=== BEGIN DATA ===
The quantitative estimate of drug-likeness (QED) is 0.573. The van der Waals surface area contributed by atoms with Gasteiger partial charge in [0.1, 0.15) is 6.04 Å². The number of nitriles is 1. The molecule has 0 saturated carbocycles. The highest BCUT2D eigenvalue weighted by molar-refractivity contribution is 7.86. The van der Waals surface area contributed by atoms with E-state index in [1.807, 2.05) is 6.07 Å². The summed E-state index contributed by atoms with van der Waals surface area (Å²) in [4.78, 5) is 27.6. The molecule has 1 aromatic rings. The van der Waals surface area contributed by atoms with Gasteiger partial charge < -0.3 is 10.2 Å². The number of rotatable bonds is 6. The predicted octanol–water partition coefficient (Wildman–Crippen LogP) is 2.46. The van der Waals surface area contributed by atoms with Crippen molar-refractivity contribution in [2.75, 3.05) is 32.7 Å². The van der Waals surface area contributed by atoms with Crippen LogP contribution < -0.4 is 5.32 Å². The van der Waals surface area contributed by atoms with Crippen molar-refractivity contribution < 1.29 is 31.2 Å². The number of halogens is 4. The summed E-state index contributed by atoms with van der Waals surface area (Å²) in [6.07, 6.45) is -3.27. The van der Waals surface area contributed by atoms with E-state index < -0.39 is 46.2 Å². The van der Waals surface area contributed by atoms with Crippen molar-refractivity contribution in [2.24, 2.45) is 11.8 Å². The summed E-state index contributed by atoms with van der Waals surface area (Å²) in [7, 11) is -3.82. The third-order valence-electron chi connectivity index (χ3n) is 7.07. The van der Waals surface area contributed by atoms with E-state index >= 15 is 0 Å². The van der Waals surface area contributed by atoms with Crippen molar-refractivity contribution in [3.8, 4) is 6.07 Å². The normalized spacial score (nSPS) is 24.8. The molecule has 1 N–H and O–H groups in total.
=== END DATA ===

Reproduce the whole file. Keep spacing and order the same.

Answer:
The quantitative estimate of drug-likeness (QED) is 0.573. The van der Waals surface area contributed by atoms with Gasteiger partial charge in [0.1, 0.15) is 6.04 Å². The number of nitriles is 1. The molecule has 0 saturated carbocycles. The highest BCUT2D eigenvalue weighted by molar-refractivity contribution is 7.86. The van der Waals surface area contributed by atoms with E-state index in [1.807, 2.05) is 6.07 Å². The summed E-state index contributed by atoms with van der Waals surface area (Å²) in [4.78, 5) is 27.6. The molecule has 1 aromatic rings. The van der Waals surface area contributed by atoms with Gasteiger partial charge < -0.3 is 10.2 Å². The number of rotatable bonds is 6. The predicted octanol–water partition coefficient (Wildman–Crippen LogP) is 2.46. The van der Waals surface area contributed by atoms with Crippen molar-refractivity contribution in [2.75, 3.05) is 32.7 Å². The van der Waals surface area contributed by atoms with Crippen LogP contribution < -0.4 is 5.32 Å². The van der Waals surface area contributed by atoms with Crippen molar-refractivity contribution < 1.29 is 31.2 Å². The number of halogens is 4. The summed E-state index contributed by atoms with van der Waals surface area (Å²) in [6.07, 6.45) is -3.27. The van der Waals surface area contributed by atoms with E-state index < -0.39 is 46.2 Å². The van der Waals surface area contributed by atoms with Crippen molar-refractivity contribution in [2.24, 2.45) is 11.8 Å². The summed E-state index contributed by atoms with van der Waals surface area (Å²) in [7, 11) is -3.82. The third-order valence-electron chi connectivity index (χ3n) is 7.07. The van der Waals surface area contributed by atoms with E-state index >= 15 is 0 Å². The van der Waals surface area contributed by atoms with Crippen molar-refractivity contribution in [3.8, 4) is 6.07 Å². The normalized spacial score (nSPS) is 24.8. The molecule has 1 N–H and O–H groups in total.